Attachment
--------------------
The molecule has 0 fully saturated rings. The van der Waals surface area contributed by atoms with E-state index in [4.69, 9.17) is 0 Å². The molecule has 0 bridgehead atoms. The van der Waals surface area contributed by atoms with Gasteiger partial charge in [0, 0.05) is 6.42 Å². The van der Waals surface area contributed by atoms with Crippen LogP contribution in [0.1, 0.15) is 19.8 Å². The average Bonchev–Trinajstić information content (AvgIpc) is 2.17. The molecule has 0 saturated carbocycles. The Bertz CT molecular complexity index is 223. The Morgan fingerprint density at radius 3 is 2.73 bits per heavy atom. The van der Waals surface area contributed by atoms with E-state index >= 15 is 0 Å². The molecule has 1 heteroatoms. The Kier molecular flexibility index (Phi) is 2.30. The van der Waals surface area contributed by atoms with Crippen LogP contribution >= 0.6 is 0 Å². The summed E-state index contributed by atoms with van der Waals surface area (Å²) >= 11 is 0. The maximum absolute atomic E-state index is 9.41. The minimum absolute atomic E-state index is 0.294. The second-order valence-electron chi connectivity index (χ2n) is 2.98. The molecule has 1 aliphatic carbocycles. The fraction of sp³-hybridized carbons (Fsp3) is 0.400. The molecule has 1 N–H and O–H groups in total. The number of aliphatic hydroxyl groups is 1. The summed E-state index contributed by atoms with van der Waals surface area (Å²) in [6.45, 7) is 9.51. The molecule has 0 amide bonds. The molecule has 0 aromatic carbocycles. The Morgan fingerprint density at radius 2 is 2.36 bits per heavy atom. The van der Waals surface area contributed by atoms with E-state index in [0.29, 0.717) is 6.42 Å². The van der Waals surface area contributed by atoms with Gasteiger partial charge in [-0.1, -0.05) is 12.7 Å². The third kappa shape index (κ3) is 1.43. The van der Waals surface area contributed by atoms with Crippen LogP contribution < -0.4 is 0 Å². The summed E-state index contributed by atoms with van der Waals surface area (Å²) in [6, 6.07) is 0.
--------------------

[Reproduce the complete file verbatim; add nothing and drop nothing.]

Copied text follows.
The molecule has 0 fully saturated rings. The van der Waals surface area contributed by atoms with E-state index in [4.69, 9.17) is 0 Å². The molecule has 0 bridgehead atoms. The van der Waals surface area contributed by atoms with Gasteiger partial charge in [0, 0.05) is 6.42 Å². The van der Waals surface area contributed by atoms with Crippen LogP contribution in [0.1, 0.15) is 19.8 Å². The average Bonchev–Trinajstić information content (AvgIpc) is 2.17. The molecule has 0 saturated carbocycles. The Bertz CT molecular complexity index is 223. The Morgan fingerprint density at radius 3 is 2.73 bits per heavy atom. The van der Waals surface area contributed by atoms with E-state index >= 15 is 0 Å². The molecule has 1 heteroatoms. The Kier molecular flexibility index (Phi) is 2.30. The van der Waals surface area contributed by atoms with Crippen LogP contribution >= 0.6 is 0 Å². The summed E-state index contributed by atoms with van der Waals surface area (Å²) >= 11 is 0. The maximum absolute atomic E-state index is 9.41. The minimum absolute atomic E-state index is 0.294. The second-order valence-electron chi connectivity index (χ2n) is 2.98. The molecule has 1 aliphatic carbocycles. The fraction of sp³-hybridized carbons (Fsp3) is 0.400. The molecule has 1 N–H and O–H groups in total. The number of aliphatic hydroxyl groups is 1. The summed E-state index contributed by atoms with van der Waals surface area (Å²) in [6.45, 7) is 9.51. The molecule has 0 amide bonds. The molecule has 0 aromatic carbocycles. The Morgan fingerprint density at radius 2 is 2.36 bits per heavy atom. The van der Waals surface area contributed by atoms with E-state index in [0.29, 0.717) is 6.42 Å². The van der Waals surface area contributed by atoms with Gasteiger partial charge in [-0.1, -0.05) is 12.7 Å². The third kappa shape index (κ3) is 1.43. The van der Waals surface area contributed by atoms with Crippen LogP contribution < -0.4 is 0 Å². The summed E-state index contributed by atoms with van der Waals surface area (Å²) in [6, 6.07) is 0.